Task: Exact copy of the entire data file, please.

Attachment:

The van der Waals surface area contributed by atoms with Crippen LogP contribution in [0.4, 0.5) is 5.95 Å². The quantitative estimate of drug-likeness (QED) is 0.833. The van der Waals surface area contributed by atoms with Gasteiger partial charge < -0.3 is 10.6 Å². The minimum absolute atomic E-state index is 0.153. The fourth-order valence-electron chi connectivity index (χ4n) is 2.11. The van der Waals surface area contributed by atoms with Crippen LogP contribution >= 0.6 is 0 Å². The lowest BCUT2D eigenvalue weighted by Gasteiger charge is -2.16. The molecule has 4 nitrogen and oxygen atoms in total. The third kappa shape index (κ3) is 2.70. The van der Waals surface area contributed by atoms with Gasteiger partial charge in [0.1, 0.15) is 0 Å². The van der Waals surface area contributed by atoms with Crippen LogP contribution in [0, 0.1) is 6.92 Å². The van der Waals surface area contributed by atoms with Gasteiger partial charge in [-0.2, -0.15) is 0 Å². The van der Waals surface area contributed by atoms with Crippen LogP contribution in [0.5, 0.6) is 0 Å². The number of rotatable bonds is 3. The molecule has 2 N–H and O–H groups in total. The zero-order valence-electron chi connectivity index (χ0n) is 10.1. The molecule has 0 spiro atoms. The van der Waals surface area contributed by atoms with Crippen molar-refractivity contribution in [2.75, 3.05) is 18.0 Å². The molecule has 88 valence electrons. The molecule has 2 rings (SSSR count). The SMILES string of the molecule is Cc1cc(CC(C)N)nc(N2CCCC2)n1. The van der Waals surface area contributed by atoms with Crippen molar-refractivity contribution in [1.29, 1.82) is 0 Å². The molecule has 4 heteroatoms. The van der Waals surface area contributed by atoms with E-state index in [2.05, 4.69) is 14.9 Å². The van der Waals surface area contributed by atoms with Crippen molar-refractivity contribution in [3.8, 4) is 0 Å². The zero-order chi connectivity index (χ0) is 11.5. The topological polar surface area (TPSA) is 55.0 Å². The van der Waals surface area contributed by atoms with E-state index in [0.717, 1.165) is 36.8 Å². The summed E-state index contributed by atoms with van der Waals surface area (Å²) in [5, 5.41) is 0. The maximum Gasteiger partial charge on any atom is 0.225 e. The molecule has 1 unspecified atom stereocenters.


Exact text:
The van der Waals surface area contributed by atoms with Crippen LogP contribution in [0.4, 0.5) is 5.95 Å². The quantitative estimate of drug-likeness (QED) is 0.833. The van der Waals surface area contributed by atoms with Gasteiger partial charge < -0.3 is 10.6 Å². The minimum absolute atomic E-state index is 0.153. The fourth-order valence-electron chi connectivity index (χ4n) is 2.11. The van der Waals surface area contributed by atoms with Crippen LogP contribution >= 0.6 is 0 Å². The lowest BCUT2D eigenvalue weighted by Gasteiger charge is -2.16. The molecule has 4 nitrogen and oxygen atoms in total. The third kappa shape index (κ3) is 2.70. The van der Waals surface area contributed by atoms with Gasteiger partial charge in [0.1, 0.15) is 0 Å². The van der Waals surface area contributed by atoms with Crippen LogP contribution in [0, 0.1) is 6.92 Å². The van der Waals surface area contributed by atoms with Gasteiger partial charge in [-0.2, -0.15) is 0 Å². The van der Waals surface area contributed by atoms with Crippen LogP contribution in [0.5, 0.6) is 0 Å². The number of rotatable bonds is 3. The molecule has 2 N–H and O–H groups in total. The zero-order valence-electron chi connectivity index (χ0n) is 10.1. The molecule has 0 spiro atoms. The van der Waals surface area contributed by atoms with Crippen molar-refractivity contribution in [2.75, 3.05) is 18.0 Å². The molecule has 88 valence electrons. The molecule has 2 rings (SSSR count). The SMILES string of the molecule is Cc1cc(CC(C)N)nc(N2CCCC2)n1. The van der Waals surface area contributed by atoms with Crippen molar-refractivity contribution in [1.29, 1.82) is 0 Å². The molecule has 4 heteroatoms. The van der Waals surface area contributed by atoms with E-state index in [2.05, 4.69) is 14.9 Å². The van der Waals surface area contributed by atoms with Crippen molar-refractivity contribution in [3.8, 4) is 0 Å². The zero-order chi connectivity index (χ0) is 11.5. The topological polar surface area (TPSA) is 55.0 Å². The van der Waals surface area contributed by atoms with E-state index in [0.717, 1.165) is 36.8 Å². The summed E-state index contributed by atoms with van der Waals surface area (Å²) in [5, 5.41) is 0. The maximum Gasteiger partial charge on any atom is 0.225 e. The molecule has 1 unspecified atom stereocenters.